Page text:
Material presented in the paper will be from actual operations, examples being tractor conveyed wireline logging tool and 4.5in Outer Diameter (OD) 90 ft heavy long perforation gun in single tractor operations. It will also display the operational efficiencies increases and risk reduction being obtained.
The Jasmine Field sandstone reservoir described in the paper is highly compartmentalized, has a sand thickness of about 30-40ft, reservoir pressure is supported by a strong aquifer, and most wells have high productivity. However, in the particular fault block of interest, a gas cap is present, which is normally not present in other fault blocks. This reduces the oil sand thickness to about 20 ft, with a big gas cap above and water below. To efficiently produce the oil rim in this area, a horizontal well was required, with an electrical submersible pumps (ESP) to aid lift. Since ESPs don't typically handle gas very well, the challenge was to ensure the well is economic by preventing premature gas breakthrough, and hence increase oil recovery.
The Autonomous Inflow Control Device (AICD) is an active flow control device that delivers a variable flow restriction in response to the properties (viscosity) of the fluid flowing through it. Water or gas flowing through the device is restricted more than oil.When used in a horizontal well, segmented into multiple compartments, this device prevents excessive production of unwanted fluids after breakthrough occurs in one or more compartments. The JS-06 well was drilled with almost 2000 ft horizontal length within the original thin oil column, with gas on top and water below. AICD flow loop testing, performance modelling, candidate selection, and completion design for this well was focused on gas production control, given that gas production was the main concern.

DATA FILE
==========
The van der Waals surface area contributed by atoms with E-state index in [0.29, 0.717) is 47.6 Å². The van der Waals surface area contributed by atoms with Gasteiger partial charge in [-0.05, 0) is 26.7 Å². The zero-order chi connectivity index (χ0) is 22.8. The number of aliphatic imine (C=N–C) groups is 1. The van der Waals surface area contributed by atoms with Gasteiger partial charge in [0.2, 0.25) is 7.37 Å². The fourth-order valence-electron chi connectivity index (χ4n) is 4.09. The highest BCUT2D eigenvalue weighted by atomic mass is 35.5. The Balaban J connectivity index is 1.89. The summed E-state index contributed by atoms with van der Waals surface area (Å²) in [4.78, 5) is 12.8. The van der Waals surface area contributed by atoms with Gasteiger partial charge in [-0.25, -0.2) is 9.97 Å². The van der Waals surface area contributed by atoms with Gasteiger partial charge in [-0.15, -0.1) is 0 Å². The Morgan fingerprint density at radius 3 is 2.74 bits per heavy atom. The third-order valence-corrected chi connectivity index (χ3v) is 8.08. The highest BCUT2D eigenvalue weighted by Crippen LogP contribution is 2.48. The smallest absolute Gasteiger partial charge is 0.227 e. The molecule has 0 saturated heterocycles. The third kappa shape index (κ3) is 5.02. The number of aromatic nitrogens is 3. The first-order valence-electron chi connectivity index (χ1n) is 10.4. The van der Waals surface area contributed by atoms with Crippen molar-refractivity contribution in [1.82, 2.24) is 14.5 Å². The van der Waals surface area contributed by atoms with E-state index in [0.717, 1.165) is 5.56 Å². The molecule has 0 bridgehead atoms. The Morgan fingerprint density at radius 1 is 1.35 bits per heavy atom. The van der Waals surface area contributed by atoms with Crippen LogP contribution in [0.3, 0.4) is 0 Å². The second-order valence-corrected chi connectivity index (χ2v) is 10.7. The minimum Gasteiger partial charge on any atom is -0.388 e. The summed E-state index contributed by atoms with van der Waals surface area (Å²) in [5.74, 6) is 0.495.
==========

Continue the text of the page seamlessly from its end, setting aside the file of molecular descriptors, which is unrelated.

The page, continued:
Post implementation and production, gas production has been controlled very well compared to the base case conventional completion. The gas oil ratio (GOR) observed from nearby wells was within the normal production range, which has allowed more oil to be produced from the JS-06 well. The production results observed were consistent with modelling and laboratory flow testing, thereby increasing confidence in the methods employed in designing the AICD completion for the well and in AICD modelling and candidate selection.
The successful implementation of AICD in this well has opened up another similar opportunity, which are currently being evaluated for the same application
Amer, Mohamed Mostafa (ADNOC Offshore) | Serry, Amr Mohamed (ADNOC Offshore) | Afzal, Nusrat Afrin (ADNOC Offshore) | Al Zaabi, Fatema (ADNOC Offshore) | Al Jaberi, Salem (ADNOC Offshore) | Zhou, Jiheng (Baker Hughes, a GE Company) | Ismail, Mostafa (Baker Hughes, a GE Company) | Nada, Al Sayed (Baker Hughes, a GE Company)